Study Highlights Differing Global Consumer Views on Autonomy
Consumer awareness of Level 2-type advanced driver assistance systems is relatively high around the world—at least in the six markets studied in AlixPartners’ Global Autonomous Vehicle survey.
Germans are the most knowledgeable at 76%. Here’s where the other five countries rank: the U.K. (57%), U.S. (59%), China (63%), France (67%) and Italy (70%).
That’s the good news. Conversely, the authors found only 26% to 43% of respondents are familiar with fully autonomous Level 4 technologies. Interestingly, Germans are the least aware about such capabilities, while their Chinese counterparts are the comparative know-it-alls.
Conducted last spring, the survey polled some 6,500 motorists (more than 1,000 in each country). Opinions differ considerably by region (check out the full report for yourself). Here’s a few highlights:
One of the widest variances among regional respondents regards whether they consider using a robo-taxi as their primary mode of transportation rather than owning their own car, assuming somewhat comparable costs.
The take-rate for such a scenario is nearly twice as high in China as it is in the U.S. (84% vs. 44%), while two-thirds of Italians queried agree with the proposition.
On average, respondents indicate they would be willing to pay $1,500-$2,200 for Level 2-type advanced driving assistance systems. But they are willing to shell out only an extra $150 to $350 to get to Level 4.
As a point of reference, ZF claims its upcoming “Level 2+” system will be the most affordable in the industry with a less than $1,000 price to OEMs (who likely will charge customers a premium). The supplier estimates that a Level 4/5 system likely would cost at least $50,000.
No one is in a hurry to purchase a fully autonomous car, according to the study.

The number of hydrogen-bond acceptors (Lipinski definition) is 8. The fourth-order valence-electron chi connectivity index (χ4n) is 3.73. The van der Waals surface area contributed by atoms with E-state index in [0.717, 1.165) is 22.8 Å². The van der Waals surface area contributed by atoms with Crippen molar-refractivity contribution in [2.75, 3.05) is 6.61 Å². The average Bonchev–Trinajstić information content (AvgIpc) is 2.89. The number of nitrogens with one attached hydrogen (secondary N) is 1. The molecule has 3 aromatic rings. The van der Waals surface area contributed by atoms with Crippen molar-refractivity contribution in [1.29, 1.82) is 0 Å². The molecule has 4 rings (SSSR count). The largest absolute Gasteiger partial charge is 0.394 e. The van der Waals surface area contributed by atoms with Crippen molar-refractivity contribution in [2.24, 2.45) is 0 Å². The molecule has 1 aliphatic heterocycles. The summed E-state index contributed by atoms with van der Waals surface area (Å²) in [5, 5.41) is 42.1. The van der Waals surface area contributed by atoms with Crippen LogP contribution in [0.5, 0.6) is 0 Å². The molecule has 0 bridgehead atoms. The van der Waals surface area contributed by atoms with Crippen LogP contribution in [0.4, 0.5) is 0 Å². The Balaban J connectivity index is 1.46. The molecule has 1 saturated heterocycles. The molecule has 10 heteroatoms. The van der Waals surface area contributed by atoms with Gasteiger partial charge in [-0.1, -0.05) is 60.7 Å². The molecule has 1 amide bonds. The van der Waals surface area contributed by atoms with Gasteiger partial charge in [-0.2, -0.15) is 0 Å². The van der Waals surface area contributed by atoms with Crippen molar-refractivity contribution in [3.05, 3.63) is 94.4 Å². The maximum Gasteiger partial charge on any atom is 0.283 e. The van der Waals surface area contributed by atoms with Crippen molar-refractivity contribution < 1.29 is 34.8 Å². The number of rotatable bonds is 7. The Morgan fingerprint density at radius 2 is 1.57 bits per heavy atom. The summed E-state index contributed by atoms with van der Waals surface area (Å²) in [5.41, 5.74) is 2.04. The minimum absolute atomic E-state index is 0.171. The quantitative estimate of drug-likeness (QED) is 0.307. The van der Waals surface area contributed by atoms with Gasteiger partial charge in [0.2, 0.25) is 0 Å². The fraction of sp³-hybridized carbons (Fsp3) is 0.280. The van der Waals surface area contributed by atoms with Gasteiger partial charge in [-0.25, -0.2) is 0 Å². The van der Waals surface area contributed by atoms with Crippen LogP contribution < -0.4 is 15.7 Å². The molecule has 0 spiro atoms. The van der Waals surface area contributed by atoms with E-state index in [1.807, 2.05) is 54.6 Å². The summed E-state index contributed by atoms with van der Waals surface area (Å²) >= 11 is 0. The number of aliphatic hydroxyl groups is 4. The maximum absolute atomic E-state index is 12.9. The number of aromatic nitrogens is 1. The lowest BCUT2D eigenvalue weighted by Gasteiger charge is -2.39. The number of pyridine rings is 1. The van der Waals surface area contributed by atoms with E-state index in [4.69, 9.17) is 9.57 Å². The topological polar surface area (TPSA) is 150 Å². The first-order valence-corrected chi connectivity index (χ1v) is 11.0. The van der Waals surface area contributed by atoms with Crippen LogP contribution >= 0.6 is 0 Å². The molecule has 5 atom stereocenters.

The authors note that even the bulk of people—from 51% in China to about 80% in the U.S. and U.K.— who self-identify as potential early adopters in the technology indicate they would prefer to wait five years or more before taking the plunge. (Level 3-5 vehicles currently aren’t available—nor are they legal—anywhere.)
Is it Safe?
Not surprisingly, safety is the chief concern respondents have about a self-driving future. Fewer than two in five Germans express confidence in the technology. This compares to one in three Americans and about three in five Chinese, who are the most optimistic.
In addition, the report found:
- Convenience is the top reason cited for wanting a self-driving car
- Consumers across all regions express interest in alternative payment models (such as subscription services) for autonomous features
- The lower a country’s GDP, the more open people are to autonomy
There have been more than 20 reported attacks against Waymo’s self-driving fleet in Chandler, Ariz., since the company began testing the technology on public roads there two years ago.
When you think of complex, highly technical devices that you use every day in your car—in fact, possibly as much as three to 10 times per minute—you probably don’t think of your rearview mirror.
In-car video shows that the backup pilot of an Uber Technologies self-driving car was not watching the road just before the vehicle struck and killed a pedestrian last Sunday night.